New Steering Committee

The announcement of a new steering committee in the spring to support and guide the activities of a formal regulator coordination structure within government will help in the abovementioned issues, encouraging sector-specific approaches to AI opportunities and risks.

Future Targeted Binding Requirements

The government also laid out the case for future targeted binding requirements on the most highly capable general-purpose AI systems. This will undoubtedly create uncertainty now that it is evident legislation will be put forward to cover these systems. It is important that AI is not unnecessarily curtailed by embedding it in immovable legislation. The definition of AI, as well as what is meant by general-purpose AI, will be crucial to ensuring a highly tailored legislative framework that enables AI innovation.

Promisingly, the government clarified that it would not rush to legislate or implement quick-fix rules that are not forward-looking, instead favoring a context-based approach empowering existing regulators. This is a particularly timely reassurance given the recent unanimous vote to approve the EU AI Act, notorious for its prescriptive, rigid understanding of the AI landscape. By contrast, the UK is demonstrating its clear understanding of the needs of the industry and the necessity to remain agile to meet the pace of innovation.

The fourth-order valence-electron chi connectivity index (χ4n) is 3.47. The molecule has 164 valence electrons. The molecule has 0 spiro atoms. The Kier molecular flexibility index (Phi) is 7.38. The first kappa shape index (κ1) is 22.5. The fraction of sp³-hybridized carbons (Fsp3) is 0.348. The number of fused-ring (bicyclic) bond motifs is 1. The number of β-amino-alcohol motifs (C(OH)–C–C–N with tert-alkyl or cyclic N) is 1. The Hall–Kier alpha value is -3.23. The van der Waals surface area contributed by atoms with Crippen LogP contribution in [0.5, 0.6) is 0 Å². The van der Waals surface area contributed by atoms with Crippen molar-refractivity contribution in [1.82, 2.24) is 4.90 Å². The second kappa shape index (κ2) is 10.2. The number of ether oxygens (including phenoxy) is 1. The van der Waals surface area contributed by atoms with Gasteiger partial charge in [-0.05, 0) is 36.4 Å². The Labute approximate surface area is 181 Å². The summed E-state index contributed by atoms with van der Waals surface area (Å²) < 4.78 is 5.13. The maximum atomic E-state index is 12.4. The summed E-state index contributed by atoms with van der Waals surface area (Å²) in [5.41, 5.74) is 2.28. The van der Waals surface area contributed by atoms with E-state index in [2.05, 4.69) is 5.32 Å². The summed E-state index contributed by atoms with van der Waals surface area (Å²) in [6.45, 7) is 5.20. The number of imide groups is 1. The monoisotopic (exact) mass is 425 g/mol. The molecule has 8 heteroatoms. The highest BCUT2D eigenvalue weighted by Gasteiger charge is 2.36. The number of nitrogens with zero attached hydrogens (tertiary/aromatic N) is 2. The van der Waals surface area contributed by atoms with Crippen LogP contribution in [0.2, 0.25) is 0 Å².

Initial Reception

As part of the government response, business leaders also shared their views on the announcements, with support shown from Microsoft UK and Google DeepMind. The latter, in particular, welcomed the direction of UK regulation on AI, as well as promoting the collaboration of DeepMind with the government to establish itself as “a global leader in AI research and set the standard for good regulation.”

A Strong Move In The Race For AI Safety Leadership

The government response is a positive one. It rightly prioritizes innovation by increasing funding and avoiding premature hard legislation. However, the prospect of future legislation to cover general-purpose AI systems may introduce uncertainty as businesses try to preempt what could fall within its scope. The critical issue will be how policymakers strike the balance between opportunity and risk, such that society may reap the incredible benefits of AI as soon as possible whilst also maintaining adequate safety. The positive response from key businesses is encouraging, as it suggests even greater collaboration between the government and the private sector, bridging the gap in expertise that regulators may have as they attempt to deal with industry-specific AI risks.

Similarly, leaving regulators with a deep knowledge of their industries to lead AI regulation will likely yield more practical rules than using a one-size-fits-all approach. These regulators will be better equipped to understand sector-specific issues and respond rapidly to any emerging risks without overstepping their scope.

Overall, the UK’s response shows its commitment to developing a pro-innovation regulatory framework that harnesses opportunity whilst also addressing risk.

Image by iStock.